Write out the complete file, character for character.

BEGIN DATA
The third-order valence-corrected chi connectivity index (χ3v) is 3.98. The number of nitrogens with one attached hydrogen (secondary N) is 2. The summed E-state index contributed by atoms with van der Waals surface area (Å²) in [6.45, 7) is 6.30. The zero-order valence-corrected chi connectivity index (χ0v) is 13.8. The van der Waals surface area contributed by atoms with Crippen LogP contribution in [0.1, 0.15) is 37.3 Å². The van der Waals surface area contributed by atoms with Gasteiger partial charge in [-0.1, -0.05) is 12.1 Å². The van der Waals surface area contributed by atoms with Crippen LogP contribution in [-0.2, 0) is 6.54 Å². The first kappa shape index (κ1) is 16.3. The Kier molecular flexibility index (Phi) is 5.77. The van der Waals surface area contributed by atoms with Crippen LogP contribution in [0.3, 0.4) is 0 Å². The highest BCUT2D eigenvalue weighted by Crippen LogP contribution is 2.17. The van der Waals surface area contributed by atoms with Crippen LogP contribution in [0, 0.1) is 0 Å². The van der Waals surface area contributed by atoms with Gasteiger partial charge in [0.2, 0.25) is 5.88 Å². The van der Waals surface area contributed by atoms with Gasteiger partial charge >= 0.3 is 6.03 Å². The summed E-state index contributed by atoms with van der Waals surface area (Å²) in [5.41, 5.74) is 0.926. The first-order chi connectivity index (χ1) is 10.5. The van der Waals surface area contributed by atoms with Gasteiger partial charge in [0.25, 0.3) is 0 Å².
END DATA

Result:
The third-order valence-corrected chi connectivity index (χ3v) is 3.98. The number of nitrogens with one attached hydrogen (secondary N) is 2. The summed E-state index contributed by atoms with van der Waals surface area (Å²) in [6.45, 7) is 6.30. The zero-order valence-corrected chi connectivity index (χ0v) is 13.8. The van der Waals surface area contributed by atoms with Crippen LogP contribution in [0.1, 0.15) is 37.3 Å². The van der Waals surface area contributed by atoms with Gasteiger partial charge in [-0.1, -0.05) is 12.1 Å². The van der Waals surface area contributed by atoms with Crippen LogP contribution in [-0.2, 0) is 6.54 Å². The first kappa shape index (κ1) is 16.3. The Kier molecular flexibility index (Phi) is 5.77. The van der Waals surface area contributed by atoms with Crippen LogP contribution in [0.3, 0.4) is 0 Å². The highest BCUT2D eigenvalue weighted by Crippen LogP contribution is 2.17. The van der Waals surface area contributed by atoms with Crippen LogP contribution in [0, 0.1) is 0 Å². The van der Waals surface area contributed by atoms with Gasteiger partial charge in [0.2, 0.25) is 5.88 Å². The van der Waals surface area contributed by atoms with Gasteiger partial charge >= 0.3 is 6.03 Å². The summed E-state index contributed by atoms with van der Waals surface area (Å²) in [5.41, 5.74) is 0.926. The first-order chi connectivity index (χ1) is 10.5. The van der Waals surface area contributed by atoms with Gasteiger partial charge in [0.25, 0.3) is 0 Å².